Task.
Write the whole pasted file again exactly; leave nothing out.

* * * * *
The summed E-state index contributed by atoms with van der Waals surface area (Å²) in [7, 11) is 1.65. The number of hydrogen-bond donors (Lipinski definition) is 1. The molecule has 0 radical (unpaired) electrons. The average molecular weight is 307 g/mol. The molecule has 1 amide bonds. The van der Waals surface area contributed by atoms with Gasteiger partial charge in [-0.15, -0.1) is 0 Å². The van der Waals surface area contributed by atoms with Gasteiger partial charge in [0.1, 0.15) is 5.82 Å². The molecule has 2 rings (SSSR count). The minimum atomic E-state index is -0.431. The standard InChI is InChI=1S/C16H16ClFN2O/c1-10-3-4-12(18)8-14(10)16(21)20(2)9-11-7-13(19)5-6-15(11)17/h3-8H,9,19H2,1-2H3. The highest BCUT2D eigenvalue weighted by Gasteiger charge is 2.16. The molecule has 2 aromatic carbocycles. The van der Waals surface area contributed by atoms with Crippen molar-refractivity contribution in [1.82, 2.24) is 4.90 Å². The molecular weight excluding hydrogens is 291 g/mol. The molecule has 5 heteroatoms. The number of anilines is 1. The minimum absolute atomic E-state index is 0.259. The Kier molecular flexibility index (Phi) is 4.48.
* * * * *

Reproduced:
The summed E-state index contributed by atoms with van der Waals surface area (Å²) in [7, 11) is 1.65. The number of hydrogen-bond donors (Lipinski definition) is 1. The molecule has 0 radical (unpaired) electrons. The average molecular weight is 307 g/mol. The molecule has 1 amide bonds. The van der Waals surface area contributed by atoms with Gasteiger partial charge in [-0.15, -0.1) is 0 Å². The van der Waals surface area contributed by atoms with Gasteiger partial charge in [0.1, 0.15) is 5.82 Å². The molecule has 2 rings (SSSR count). The minimum atomic E-state index is -0.431. The standard InChI is InChI=1S/C16H16ClFN2O/c1-10-3-4-12(18)8-14(10)16(21)20(2)9-11-7-13(19)5-6-15(11)17/h3-8H,9,19H2,1-2H3. The highest BCUT2D eigenvalue weighted by Gasteiger charge is 2.16. The molecule has 2 aromatic carbocycles. The van der Waals surface area contributed by atoms with Crippen molar-refractivity contribution in [1.82, 2.24) is 4.90 Å². The molecular weight excluding hydrogens is 291 g/mol. The molecule has 5 heteroatoms. The number of anilines is 1. The minimum absolute atomic E-state index is 0.259. The Kier molecular flexibility index (Phi) is 4.48.